Kibby argues that it is permitted to plead alternative claims of fraud and breach of contract, even though it acknowledges that it may not receive double recovery on both claims. Dkt. # 33, at 8. Kibby cites Specialty Beverages, LLC v. Pabst Brewing Co., 537 F.3d 1165 (10th Cir. 2008), for the proposition that Oklahoma law permits a party to proceed with claims for breach of contract and fraud at the pleading stage. However, a party may not allege breach of contract and fraud claims based on identical facts, and the claims must be sufficiently distinct in order for a party to simultaneously maintain claims for breach of contract and fraud. Horton v. Bank of America, 189 F.Supp.3d 1286, 1290-91 (N.D. Okla. 2016); Atkinson, Haskins, Nellis, Brittingham, Gladd & Fiasco, P.C. v. Oceanus Ins. Group, 2014 WL 3891267, *5 (N.D. Okla. Aug. 7, 2014); McGregor v. National Steak Processors, Inc., 2012 WL 314059, *3 (N.D. Okla. Feb. 1, 2012). A party who elects to sue for breach of contract cannot bring a fraud claim unless the “tortious act is sufficiently independent of the breach of contract.” McKnight v. Marathon Oil Co., 2017 WL 1628981, *2 (W.D. Okla. May 1, 2017). In addition, “the fraud must have resulted in damages greater than those caused by the breach of contract alone.” West v. Ditech Financial LLC, 2016 WL 3200296, *4 (W.D. Okla. June 8, 2016).

         Kibby alleges that it made a bid of $4, 058, 500 for the contract work based on its “belief that there were no bends in the pipe or matching different types of pipe together . . . .” Dkt. # 25, at 2. When Kibby began working, the first tie-in that Kibby was asked to weld had a bend in the pipe, and Kibby claims that the bend in the pipe was not disclosed during contract negotiations. Id. at 3. Kibby blames Transco for any delays in completing the work, because Transco failed to timely respond to Kibby's request for additional direction concerning how to proceed with welding at the bend in the pipe. Id. Transco allegedly delayed in approving Kibby's requests to obtain additional parts as Kibby encountered more bends in the pipe or attempted to weld pipes made of different materials. Id. In support of its breach of contract counterclaim, Kibby alleges that it submitted extra work requests and change orders pursuant to the contract, and Kibby claims that Transco provided assistance in putting the requests in the proper format. Id. at 4. Transco allegedly took no action to stop Kibby from performing additional work and incurring extra costs, and Kibby claims that Transco breached the contract by refusing to pay Kibby's extra cost requests and change orders. Id. Kibby seeks damages for breach of contract for these additional costs it incurred to complete the contract work. Id. at 4-5. As to Kibby's fraud counterclaim, Kibby claims that Transco was aware or should have been aware of bends in the pipeline and the existence of non-matching pipes, and Kibby claims that Transco had a duty to disclose this information as part of the bidding process. Id. at 5. Kibby believes that Transco purposefully withheld this information to obtain lower bids for the work, even though it knew that the subcontractor would incur additional expenses in completing the work. Id. Kibby alleges that Transco intended to deny extra work requests or change orders and force Kibby to complete the contract work even at bidding stage of contract negotiations, and Kibby claims that it was harmed by having to hire more workers and purchase additional parts to complete the work. Id. at 6.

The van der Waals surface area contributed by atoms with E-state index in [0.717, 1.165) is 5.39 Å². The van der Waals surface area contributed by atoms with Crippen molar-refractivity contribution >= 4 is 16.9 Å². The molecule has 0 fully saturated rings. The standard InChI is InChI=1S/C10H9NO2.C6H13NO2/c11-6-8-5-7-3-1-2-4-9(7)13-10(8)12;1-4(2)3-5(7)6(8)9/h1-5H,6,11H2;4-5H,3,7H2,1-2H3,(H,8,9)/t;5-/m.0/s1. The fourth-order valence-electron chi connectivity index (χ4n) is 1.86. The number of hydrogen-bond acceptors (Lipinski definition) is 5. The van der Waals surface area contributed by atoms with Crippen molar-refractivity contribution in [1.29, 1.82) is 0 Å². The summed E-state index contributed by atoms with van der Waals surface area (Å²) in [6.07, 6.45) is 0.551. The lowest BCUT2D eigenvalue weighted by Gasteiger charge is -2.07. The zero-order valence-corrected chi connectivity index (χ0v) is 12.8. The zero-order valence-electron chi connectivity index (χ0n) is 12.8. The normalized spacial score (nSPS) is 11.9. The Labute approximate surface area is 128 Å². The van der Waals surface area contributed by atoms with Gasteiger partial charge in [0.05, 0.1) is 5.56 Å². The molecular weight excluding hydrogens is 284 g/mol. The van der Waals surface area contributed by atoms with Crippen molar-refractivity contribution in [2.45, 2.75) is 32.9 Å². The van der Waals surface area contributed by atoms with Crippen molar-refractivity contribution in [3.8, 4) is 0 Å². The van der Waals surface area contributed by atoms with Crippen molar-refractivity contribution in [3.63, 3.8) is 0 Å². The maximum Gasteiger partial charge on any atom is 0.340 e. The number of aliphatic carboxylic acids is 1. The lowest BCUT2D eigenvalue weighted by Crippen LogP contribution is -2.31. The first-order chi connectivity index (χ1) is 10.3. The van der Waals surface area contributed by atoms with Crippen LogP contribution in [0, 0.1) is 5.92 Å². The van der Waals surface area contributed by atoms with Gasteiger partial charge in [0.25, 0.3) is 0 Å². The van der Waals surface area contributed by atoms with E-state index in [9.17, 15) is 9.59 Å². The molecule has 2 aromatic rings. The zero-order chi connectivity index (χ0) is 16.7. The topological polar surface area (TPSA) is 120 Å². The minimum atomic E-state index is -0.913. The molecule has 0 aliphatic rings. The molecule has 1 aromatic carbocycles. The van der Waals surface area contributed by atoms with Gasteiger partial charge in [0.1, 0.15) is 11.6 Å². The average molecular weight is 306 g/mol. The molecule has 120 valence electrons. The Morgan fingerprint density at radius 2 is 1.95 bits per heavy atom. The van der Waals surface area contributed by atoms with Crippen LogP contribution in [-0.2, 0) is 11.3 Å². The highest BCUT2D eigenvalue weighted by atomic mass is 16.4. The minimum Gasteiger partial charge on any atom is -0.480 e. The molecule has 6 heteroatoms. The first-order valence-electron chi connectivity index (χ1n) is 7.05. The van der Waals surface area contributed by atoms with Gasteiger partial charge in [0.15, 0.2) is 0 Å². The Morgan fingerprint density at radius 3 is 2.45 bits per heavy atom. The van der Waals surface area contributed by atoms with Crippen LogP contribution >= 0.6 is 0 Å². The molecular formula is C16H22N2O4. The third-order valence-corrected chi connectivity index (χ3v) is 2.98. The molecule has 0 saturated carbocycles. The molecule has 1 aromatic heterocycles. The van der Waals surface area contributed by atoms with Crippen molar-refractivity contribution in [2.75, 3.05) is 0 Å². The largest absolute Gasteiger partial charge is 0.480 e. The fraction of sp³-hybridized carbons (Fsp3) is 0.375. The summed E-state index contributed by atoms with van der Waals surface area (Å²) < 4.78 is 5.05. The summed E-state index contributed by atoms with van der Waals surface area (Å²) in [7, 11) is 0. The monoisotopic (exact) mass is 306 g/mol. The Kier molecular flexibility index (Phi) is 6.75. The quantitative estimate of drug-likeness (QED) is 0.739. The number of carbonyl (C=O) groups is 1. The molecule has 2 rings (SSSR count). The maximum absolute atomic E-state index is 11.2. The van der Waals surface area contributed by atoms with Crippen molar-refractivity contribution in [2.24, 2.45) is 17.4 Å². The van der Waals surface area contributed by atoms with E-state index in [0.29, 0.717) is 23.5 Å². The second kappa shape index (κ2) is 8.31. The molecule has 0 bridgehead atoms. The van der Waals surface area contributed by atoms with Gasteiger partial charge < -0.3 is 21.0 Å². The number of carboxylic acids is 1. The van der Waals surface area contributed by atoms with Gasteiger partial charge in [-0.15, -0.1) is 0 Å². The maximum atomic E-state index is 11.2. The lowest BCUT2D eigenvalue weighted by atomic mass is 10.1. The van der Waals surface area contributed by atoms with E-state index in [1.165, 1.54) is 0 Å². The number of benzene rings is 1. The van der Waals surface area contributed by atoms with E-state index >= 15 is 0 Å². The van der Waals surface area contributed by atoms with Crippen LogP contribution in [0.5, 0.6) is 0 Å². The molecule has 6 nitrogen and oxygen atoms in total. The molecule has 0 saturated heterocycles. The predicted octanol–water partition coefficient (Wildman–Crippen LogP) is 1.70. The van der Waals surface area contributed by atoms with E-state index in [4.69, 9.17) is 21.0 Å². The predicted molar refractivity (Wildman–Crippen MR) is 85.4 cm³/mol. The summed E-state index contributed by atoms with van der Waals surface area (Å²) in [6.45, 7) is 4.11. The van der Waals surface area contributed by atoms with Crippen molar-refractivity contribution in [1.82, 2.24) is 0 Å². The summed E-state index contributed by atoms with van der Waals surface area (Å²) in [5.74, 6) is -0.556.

After reviewing the allegations of Kibby's amended counterclaims, the Court finds no significant distinction between the facts supporting Kibby's breach of contract and fraud counterclaims. The key fact supporting both the breach of contract and fraud counterclaims is that Transco failed to disclose the existence of bends in the pipeline and non-matching pipes during contract negotiations. Kibby claims that this resulted in the submission of a bid that was too low for the necessary work, and Kibby was forced to incur unexpected expenses to complete the contract work. The harm for the breach of contract and fraud claims is that Transco denied Kibby's extra work requests and change orders, and the amended counterclaims make no distinction between the damages sought for breach of contract and fraud. Kibby has elected to proceed with a breach of contract counterclaim against Transco, and it may not proceed with a duplicative fraud claim for the same damages. Kibby cites Specialty Beverage, LLC for the proposition that it may simultaneously proceed with breach of contract and fraud counterclaims, and that Oklahoma rules of procedure allow for the pleading of alternative or inconsistent remedies. Dkt. # 33, at 5. However, the Tenth Circuit specifically cautioned that a party may not obtain a double recovery and there must be separate bases for recovery to support claims of breach of contract and fraud. Specialty Beverage, LLC, 537 F.3d at 1180 n.12. The factual basis for Kibby's breach of contract and fraud claims is ...